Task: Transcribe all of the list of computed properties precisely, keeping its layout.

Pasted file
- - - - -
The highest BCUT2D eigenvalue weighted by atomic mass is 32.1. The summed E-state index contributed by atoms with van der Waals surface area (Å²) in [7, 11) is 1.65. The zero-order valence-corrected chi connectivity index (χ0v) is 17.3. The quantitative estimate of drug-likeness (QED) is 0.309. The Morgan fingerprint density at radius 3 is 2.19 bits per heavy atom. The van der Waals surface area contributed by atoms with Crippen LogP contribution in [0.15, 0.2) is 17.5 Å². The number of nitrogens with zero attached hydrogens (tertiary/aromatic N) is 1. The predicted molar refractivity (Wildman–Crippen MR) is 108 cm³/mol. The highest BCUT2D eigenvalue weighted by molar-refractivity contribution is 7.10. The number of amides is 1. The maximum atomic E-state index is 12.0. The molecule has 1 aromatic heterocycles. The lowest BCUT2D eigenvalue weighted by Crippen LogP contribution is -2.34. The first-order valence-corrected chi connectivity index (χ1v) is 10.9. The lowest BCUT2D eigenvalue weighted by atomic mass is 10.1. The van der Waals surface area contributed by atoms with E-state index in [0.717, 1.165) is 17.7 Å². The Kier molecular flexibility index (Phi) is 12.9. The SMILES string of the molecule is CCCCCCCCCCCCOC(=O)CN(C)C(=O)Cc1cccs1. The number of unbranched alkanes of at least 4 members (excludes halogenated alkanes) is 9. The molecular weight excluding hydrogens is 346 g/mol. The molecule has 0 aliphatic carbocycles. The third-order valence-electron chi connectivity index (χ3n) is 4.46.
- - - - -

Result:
The highest BCUT2D eigenvalue weighted by atomic mass is 32.1. The summed E-state index contributed by atoms with van der Waals surface area (Å²) in [7, 11) is 1.65. The zero-order valence-corrected chi connectivity index (χ0v) is 17.3. The quantitative estimate of drug-likeness (QED) is 0.309. The Morgan fingerprint density at radius 3 is 2.19 bits per heavy atom. The van der Waals surface area contributed by atoms with Crippen LogP contribution in [0.15, 0.2) is 17.5 Å². The number of nitrogens with zero attached hydrogens (tertiary/aromatic N) is 1. The predicted molar refractivity (Wildman–Crippen MR) is 108 cm³/mol. The highest BCUT2D eigenvalue weighted by molar-refractivity contribution is 7.10. The number of amides is 1. The maximum atomic E-state index is 12.0. The molecule has 1 aromatic heterocycles. The lowest BCUT2D eigenvalue weighted by Crippen LogP contribution is -2.34. The first-order valence-corrected chi connectivity index (χ1v) is 10.9. The lowest BCUT2D eigenvalue weighted by atomic mass is 10.1. The van der Waals surface area contributed by atoms with E-state index in [0.717, 1.165) is 17.7 Å². The Kier molecular flexibility index (Phi) is 12.9. The SMILES string of the molecule is CCCCCCCCCCCCOC(=O)CN(C)C(=O)Cc1cccs1. The number of unbranched alkanes of at least 4 members (excludes halogenated alkanes) is 9. The molecular weight excluding hydrogens is 346 g/mol. The molecule has 0 aliphatic carbocycles. The third-order valence-electron chi connectivity index (χ3n) is 4.46.